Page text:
Deepak Kochhar modified the company’s books, says ED
New Delhi – Shortly after ICICI Bank Limited launched an internal investigation against its then-Managing Director Chanda Kochhar in August 2016, her husband Deepak Kochhar modified their company’s books to show that Rs 64 million received from Videocon Group was a genuine business transaction and intended to return the money, according to a charge sheet submitted by the Directorate of Enforcement (ED).
The charge sheet was filed on November 3 of this year, but these details are just emerging.
According to ED, on August 18, 2016, when ICICI Bank initiated the internal investigation into the accusations against Chanda Kochhar for the improper granting of loans granted to companies affiliated with Videocon Industries Ltd (VIL) and its promoter Venugopal Dhoot in exchange for quid pro quo investments in Deepak Kochhar’s NuPower Renewables Pvt Ltd (NRPL) company, “accounting entries were made in the books of Supreme Energy Pvt Ltd (SEPL) to give an appearance of authenticity to the transaction.”
SEPL is also controlled by Deepak Kochhar and was used to transfer the money, which ED believes to be a bribe, in 2009 from Videocon to NRPL, according to ED.
A provision of Rs 32 lakh was created against the ransom premium on the balance sheet for fiscal year 2016-17, to project the proceeds of crime as a genuine transaction and “to project that the SEPL intended to return the funds.”
“… If it had been a genuine transaction between SEPL and VIL, the provisioning would have taken place in 2009. But the provisioning was created (that too from an amount of Rs 32 lakh only) for the first time in fiscal year 2016-17 by SEPL ”According to ED’s charge sheet, which has been reviewed by HT.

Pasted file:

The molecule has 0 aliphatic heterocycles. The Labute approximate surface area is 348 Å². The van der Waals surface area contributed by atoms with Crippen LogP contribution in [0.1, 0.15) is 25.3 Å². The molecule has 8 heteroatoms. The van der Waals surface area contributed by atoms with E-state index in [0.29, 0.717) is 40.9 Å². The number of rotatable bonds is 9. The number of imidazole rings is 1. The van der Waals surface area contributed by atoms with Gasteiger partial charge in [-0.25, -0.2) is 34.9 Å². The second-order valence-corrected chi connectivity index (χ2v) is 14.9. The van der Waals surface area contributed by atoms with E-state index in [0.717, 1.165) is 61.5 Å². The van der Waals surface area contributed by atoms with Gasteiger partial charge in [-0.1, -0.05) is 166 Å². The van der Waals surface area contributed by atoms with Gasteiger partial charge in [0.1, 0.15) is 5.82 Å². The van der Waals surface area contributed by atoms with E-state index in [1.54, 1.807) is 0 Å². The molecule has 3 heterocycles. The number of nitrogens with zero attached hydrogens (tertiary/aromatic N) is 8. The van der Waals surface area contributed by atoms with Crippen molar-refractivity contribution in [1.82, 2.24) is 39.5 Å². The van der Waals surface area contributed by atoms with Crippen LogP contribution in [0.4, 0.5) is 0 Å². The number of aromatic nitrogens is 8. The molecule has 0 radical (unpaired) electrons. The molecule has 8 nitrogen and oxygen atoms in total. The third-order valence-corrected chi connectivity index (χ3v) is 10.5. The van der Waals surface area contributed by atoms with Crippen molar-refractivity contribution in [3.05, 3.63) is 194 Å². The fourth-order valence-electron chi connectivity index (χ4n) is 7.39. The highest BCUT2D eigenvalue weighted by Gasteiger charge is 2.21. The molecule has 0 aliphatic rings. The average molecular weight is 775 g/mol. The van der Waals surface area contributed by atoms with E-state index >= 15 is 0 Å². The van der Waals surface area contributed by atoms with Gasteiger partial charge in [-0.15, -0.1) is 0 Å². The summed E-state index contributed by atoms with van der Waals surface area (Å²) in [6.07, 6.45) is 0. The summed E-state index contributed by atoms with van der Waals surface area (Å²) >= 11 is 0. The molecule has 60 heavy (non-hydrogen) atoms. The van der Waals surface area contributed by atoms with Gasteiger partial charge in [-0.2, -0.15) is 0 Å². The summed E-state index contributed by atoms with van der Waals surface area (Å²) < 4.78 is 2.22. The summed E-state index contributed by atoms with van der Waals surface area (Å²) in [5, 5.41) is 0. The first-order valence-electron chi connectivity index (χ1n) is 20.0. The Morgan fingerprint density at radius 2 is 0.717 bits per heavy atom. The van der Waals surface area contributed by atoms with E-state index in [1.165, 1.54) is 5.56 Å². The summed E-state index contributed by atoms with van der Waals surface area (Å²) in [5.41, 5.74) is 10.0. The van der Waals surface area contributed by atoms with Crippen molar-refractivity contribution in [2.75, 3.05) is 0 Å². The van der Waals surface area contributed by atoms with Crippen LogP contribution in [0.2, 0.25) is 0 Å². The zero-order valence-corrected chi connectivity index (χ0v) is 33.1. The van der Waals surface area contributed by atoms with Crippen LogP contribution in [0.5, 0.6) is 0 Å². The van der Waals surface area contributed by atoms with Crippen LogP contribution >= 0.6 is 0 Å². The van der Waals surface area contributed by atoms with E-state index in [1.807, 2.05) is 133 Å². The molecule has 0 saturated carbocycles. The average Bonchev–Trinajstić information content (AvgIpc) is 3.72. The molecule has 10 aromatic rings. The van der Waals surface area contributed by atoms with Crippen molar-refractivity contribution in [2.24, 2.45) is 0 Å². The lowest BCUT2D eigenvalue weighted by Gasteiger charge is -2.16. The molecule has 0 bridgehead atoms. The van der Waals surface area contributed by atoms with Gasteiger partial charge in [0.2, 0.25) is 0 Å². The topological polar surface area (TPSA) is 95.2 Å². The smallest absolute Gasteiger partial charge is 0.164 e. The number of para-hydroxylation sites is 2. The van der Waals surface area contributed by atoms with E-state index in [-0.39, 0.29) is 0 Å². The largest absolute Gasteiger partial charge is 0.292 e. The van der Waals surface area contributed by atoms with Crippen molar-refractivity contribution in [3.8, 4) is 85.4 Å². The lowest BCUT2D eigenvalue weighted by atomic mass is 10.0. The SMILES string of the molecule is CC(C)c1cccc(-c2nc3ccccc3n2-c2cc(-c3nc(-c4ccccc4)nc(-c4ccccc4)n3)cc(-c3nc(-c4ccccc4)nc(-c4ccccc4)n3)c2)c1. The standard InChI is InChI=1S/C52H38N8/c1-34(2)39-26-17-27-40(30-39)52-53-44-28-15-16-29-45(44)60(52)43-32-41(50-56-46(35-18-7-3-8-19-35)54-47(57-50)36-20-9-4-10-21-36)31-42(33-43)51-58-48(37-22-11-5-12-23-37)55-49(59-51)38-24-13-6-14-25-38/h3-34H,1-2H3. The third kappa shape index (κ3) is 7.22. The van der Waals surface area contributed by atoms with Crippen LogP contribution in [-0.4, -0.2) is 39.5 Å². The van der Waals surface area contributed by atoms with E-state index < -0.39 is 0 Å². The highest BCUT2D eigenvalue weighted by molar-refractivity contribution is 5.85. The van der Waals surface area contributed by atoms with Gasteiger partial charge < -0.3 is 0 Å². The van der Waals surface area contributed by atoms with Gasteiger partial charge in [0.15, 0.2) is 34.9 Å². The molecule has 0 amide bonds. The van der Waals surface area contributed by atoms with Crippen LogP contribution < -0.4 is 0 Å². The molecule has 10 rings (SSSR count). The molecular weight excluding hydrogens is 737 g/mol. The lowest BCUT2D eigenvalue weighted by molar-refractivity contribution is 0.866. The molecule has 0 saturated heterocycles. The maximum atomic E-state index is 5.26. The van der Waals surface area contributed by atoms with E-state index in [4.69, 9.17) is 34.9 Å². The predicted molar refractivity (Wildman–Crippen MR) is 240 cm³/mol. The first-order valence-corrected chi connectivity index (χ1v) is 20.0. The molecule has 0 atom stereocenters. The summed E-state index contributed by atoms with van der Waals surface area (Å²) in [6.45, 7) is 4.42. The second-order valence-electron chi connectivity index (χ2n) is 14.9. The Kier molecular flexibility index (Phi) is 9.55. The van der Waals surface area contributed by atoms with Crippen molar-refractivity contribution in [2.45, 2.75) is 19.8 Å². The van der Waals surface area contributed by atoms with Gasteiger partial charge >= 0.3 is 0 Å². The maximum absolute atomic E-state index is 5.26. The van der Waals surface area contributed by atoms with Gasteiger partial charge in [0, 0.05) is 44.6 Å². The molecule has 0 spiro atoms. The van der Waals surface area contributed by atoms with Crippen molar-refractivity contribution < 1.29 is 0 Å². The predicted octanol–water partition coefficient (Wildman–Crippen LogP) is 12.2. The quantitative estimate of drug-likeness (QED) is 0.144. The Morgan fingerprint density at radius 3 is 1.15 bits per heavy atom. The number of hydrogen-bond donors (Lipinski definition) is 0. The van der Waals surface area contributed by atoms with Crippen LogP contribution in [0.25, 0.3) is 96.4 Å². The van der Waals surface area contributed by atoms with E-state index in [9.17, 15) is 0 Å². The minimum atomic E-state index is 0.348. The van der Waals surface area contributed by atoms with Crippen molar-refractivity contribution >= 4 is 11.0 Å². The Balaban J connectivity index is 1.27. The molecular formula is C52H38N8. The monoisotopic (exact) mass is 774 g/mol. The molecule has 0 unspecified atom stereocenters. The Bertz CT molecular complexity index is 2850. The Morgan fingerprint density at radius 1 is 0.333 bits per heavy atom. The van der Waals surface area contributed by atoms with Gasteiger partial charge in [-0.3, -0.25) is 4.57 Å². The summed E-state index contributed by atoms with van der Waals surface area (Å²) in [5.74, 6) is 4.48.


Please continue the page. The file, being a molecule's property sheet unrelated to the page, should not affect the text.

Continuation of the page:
ED says that when ICICI Bank sent a press release to the Bombay Stock Exchange on March 28, 2018, putting its weight behind Chanda Kochhar, “having the assurance that ICICI has closed the matter and there is no investigation or pending action, the provision (of Rs 32 lakh) was reversed by SEPL in FY2017-18. ”
According to ED, there was never any intention (by NRPL or SEPL) to refund Rs 64 crore to Videocon, but this change in the account books was part of a conspiracy to revive a broken link to return the funds.
Post-investigation irregularities did not stop there, according to the agency.
The charge sheet says that Real Cleantech Private Ltd (RCPL), a Videocon Group company, through which Rs 64 crore came to NRPL, was allowed a slow death, that is, it was canceled by the Registrar of Companies (RoC ) in 2018 due to non-submission of records.
However, one day after Judge (retd) BN Srikrishna interviewed Deepak Kochhar on January 2, 2019 for the investigation entrusted to him by the ICICI Bank, Dhoot submitted an application to RoC Mumbai for the reactivation of RCPL and subsequently Deepak Kochhar shared the application document with the justice. Srikrishna. ED said that the reactivation of a company canceled by RoC can only be requested from the National Court of Company Law (NCLT).
Only after the Central Bureau of Investigation (CBI) and Directorate of Enforcement (ED) initiated a formal investigation in January 2019, did Dhoot apply to the NCLT for the reactivation of RCPL in February 2019. The company was finally revived in September 2019. this year. .
Kochhar’s lawyer, Vijay Aggarwal, said: “Only the label is different in the complaint filed by the prosecution before the special judge PMLA (Prevention of Money Laundering Act). It is word for word the same one that was presented before the adjudicating authority, in which the video details the order of 800 pages, all his allegations have been considered unfounded. So this old wine in a new bottle is not suitable to drink. ”
Dhoot could not be reached for comment.
In March 2018, the ICICI Bank board gave Chanda Kochhar a clean fine and said there was no question of favoritism, nepotism or conflict of interest on his part when making loans to Videocon or any other company. In October of the same year, he resigned from the bank, with which he had been associated for 34 years. Months later, the bank fired her and decided to treat her resignation as a dismissal, after Srikrishna’s panel found that she violated the bank’s policies and other rules and regulations.